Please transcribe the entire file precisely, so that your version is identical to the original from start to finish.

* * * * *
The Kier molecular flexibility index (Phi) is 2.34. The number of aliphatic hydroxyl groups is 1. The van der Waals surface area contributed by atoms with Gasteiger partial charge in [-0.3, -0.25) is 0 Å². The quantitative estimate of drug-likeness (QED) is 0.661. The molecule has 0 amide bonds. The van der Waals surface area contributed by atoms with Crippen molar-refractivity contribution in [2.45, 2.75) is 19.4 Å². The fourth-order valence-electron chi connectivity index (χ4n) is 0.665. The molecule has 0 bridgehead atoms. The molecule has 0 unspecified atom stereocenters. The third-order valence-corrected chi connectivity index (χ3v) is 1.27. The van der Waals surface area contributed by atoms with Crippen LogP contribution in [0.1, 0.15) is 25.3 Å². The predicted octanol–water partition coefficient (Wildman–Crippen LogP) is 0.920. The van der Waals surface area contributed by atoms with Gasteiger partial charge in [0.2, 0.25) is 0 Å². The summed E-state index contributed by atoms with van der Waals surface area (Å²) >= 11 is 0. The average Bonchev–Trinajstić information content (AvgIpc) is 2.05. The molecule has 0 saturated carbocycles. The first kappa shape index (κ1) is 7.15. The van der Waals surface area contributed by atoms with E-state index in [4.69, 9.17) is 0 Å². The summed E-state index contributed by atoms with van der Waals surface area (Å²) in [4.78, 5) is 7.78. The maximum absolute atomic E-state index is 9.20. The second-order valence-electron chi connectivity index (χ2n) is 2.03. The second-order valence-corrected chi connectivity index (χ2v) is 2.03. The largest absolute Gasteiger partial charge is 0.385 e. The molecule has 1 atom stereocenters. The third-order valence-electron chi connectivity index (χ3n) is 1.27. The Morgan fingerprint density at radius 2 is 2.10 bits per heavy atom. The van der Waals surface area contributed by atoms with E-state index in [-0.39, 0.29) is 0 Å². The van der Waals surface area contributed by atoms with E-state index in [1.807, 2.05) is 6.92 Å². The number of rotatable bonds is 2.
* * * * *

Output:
The Kier molecular flexibility index (Phi) is 2.34. The number of aliphatic hydroxyl groups is 1. The van der Waals surface area contributed by atoms with Gasteiger partial charge in [-0.3, -0.25) is 0 Å². The quantitative estimate of drug-likeness (QED) is 0.661. The molecule has 0 amide bonds. The van der Waals surface area contributed by atoms with Crippen molar-refractivity contribution in [2.45, 2.75) is 19.4 Å². The fourth-order valence-electron chi connectivity index (χ4n) is 0.665. The molecule has 0 bridgehead atoms. The molecule has 0 unspecified atom stereocenters. The third-order valence-corrected chi connectivity index (χ3v) is 1.27. The van der Waals surface area contributed by atoms with Crippen LogP contribution in [0.1, 0.15) is 25.3 Å². The predicted octanol–water partition coefficient (Wildman–Crippen LogP) is 0.920. The van der Waals surface area contributed by atoms with Gasteiger partial charge in [0.2, 0.25) is 0 Å². The summed E-state index contributed by atoms with van der Waals surface area (Å²) >= 11 is 0. The average Bonchev–Trinajstić information content (AvgIpc) is 2.05. The molecule has 0 saturated carbocycles. The first kappa shape index (κ1) is 7.15. The van der Waals surface area contributed by atoms with E-state index in [4.69, 9.17) is 0 Å². The summed E-state index contributed by atoms with van der Waals surface area (Å²) in [4.78, 5) is 7.78. The maximum absolute atomic E-state index is 9.20. The second-order valence-electron chi connectivity index (χ2n) is 2.03. The second-order valence-corrected chi connectivity index (χ2v) is 2.03. The largest absolute Gasteiger partial charge is 0.385 e. The molecule has 1 atom stereocenters. The third-order valence-electron chi connectivity index (χ3n) is 1.27. The Morgan fingerprint density at radius 2 is 2.10 bits per heavy atom. The van der Waals surface area contributed by atoms with E-state index in [-0.39, 0.29) is 0 Å². The van der Waals surface area contributed by atoms with E-state index in [1.807, 2.05) is 6.92 Å². The number of rotatable bonds is 2.